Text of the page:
OU in Review: Ridiculous and Sublime of Texas A&M

Kevin Wilson

I’m beat after this weekend, so I’ll make this review of the Oklahoma Sooners’ 33-19 loss to the Texas A&M Aggies quick:


Ridiculously Ridiculous

Goal-Line Offense

Offensive coordinator Kevin Wilson stepped up to take the blame for the Sooners’ three empty trips inside Texas A&M’s 3-yard line. Wilson makes for an easy scapegoat and knows he has built up more than enough goodwill with head coach Bob Stoops to serve as the lightning rod for all the criticism from the Monday morning quarterbacks. In reality, just as much blame should go to Oklahoma’s weak offensive line.

Roy Finch

Finch didn’t do much Saturday night, but he didn’t get many chances: 6 yards on 5 carries.

The freshman speedster seemed to disappear out of sight against Missouri as well. He has looked electric with the ball in his hands this year, which makes his lack of touches somewhat confusing.

Run Game

Excluding sacks, OU averaged 2.1 yards per carry on Saturday night. Need I say more?

First Half

Probably as bad of a half as OU has played since the second half of last year’s Texas Tech game. Awful.

Defense Against the Zone Read

You could say this just about any week.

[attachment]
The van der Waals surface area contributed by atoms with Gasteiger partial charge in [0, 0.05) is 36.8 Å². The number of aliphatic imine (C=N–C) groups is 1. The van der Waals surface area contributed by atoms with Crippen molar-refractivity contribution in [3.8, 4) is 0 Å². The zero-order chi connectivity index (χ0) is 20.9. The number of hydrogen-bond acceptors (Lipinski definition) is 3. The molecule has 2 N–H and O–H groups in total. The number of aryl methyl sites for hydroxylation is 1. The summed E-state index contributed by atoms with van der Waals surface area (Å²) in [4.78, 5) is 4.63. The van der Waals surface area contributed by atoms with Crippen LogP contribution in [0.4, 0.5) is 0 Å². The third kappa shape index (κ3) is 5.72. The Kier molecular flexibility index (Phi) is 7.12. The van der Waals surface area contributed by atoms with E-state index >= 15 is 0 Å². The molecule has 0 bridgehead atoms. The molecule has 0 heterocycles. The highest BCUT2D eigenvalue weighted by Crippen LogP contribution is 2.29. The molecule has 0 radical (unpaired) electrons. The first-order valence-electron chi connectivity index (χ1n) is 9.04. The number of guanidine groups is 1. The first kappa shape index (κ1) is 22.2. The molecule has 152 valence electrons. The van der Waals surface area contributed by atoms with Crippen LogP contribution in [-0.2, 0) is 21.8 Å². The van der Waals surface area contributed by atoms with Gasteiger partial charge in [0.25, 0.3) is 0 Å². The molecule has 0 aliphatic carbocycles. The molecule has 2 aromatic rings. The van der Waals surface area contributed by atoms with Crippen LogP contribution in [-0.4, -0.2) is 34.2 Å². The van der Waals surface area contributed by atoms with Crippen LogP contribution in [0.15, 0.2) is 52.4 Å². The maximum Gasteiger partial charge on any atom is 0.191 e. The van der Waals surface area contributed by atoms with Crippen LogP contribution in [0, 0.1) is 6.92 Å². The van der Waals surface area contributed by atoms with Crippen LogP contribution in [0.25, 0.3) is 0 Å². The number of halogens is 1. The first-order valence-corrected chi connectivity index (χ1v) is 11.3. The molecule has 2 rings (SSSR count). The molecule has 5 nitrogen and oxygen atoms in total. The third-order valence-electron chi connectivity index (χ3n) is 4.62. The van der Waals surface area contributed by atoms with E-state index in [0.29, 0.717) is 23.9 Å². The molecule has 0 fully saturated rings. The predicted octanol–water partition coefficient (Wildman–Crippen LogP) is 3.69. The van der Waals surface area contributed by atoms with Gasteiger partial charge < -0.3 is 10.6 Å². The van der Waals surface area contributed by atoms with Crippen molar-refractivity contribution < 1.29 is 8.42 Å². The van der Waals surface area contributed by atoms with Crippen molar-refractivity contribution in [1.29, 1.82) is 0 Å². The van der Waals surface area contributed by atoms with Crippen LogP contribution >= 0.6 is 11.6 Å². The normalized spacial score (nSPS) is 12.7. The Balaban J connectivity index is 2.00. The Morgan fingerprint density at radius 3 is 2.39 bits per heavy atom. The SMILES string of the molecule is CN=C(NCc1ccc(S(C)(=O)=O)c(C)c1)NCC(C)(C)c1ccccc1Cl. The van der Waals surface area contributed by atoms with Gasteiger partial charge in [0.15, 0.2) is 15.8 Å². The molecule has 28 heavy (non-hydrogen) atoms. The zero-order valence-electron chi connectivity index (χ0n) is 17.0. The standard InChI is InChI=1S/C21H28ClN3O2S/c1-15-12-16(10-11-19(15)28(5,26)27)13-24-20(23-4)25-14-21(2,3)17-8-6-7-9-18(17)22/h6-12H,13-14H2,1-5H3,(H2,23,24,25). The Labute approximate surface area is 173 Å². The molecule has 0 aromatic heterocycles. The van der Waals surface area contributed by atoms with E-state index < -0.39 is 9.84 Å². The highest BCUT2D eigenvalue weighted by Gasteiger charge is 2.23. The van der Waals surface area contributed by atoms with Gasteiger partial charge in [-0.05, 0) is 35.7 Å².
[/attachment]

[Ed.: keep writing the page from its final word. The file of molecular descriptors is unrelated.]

Special Teams

A true mixed bag here. Patrick O’Hara drilled one long field goal and flubbed a relative chip shot. Tress Way’s punting was disturbingly inconsistent. The Sooners got big plays on returns from Ryan Broyles and DeMarco Murray. Probably the worst moment of all: allowing yet another kickoff return for a touchdown to open the second half.

Von Miller’s Injuries

Four times in the second half, play was stopped to tend to injuries to the Aggies’ standout linebacker Von Miller. I doubt Miller was faking – if A&M was faking to break up OU’s momentum with the no-huddle offense, why use your best defender? Still, that shouldn’t be allowed.

Wilson’s “Game Managment”

I realize the running game was impotent, but Wilson came out throwing on first down far too often. Considering the Sooners ran 104 offensive plays, a total of 44 rushing attempts seems too low.


Trey Franks

Franks’s speed generated plenty of excitement in Sooner Nation. However, he’s quickly proving he’s more than an Oklahoma version of James Jett. Eight catches for 66 yards and a score in your first appearance as a starter isn’t bad.

Landry Jones

With the benefit of a little distance, I don’t think Jones played particularly badly. His only interception essentially served as a punt late in the first half. He methodically drove OU down the field in the third and fourth quarters. He wasn’t to blame for any of the red-zone issues, in my opinion, and he got little help from the run game.

Of course, Jones had some near misses in terms of turnovers. Also, his pocket presence was underwhelming.

Maybe I’m grading Jones on a curve…

Sublimely Sublime

Uptempo Offense

The only times the Sooners really moved the ball came when they were running at its highest tempo. Jones was snapping the ball almost as soon as the line was set, rather than waiting for checks from the sidelines.

It’s too bad that OU typically shuns the “NASCAR” pace until it’s behind.

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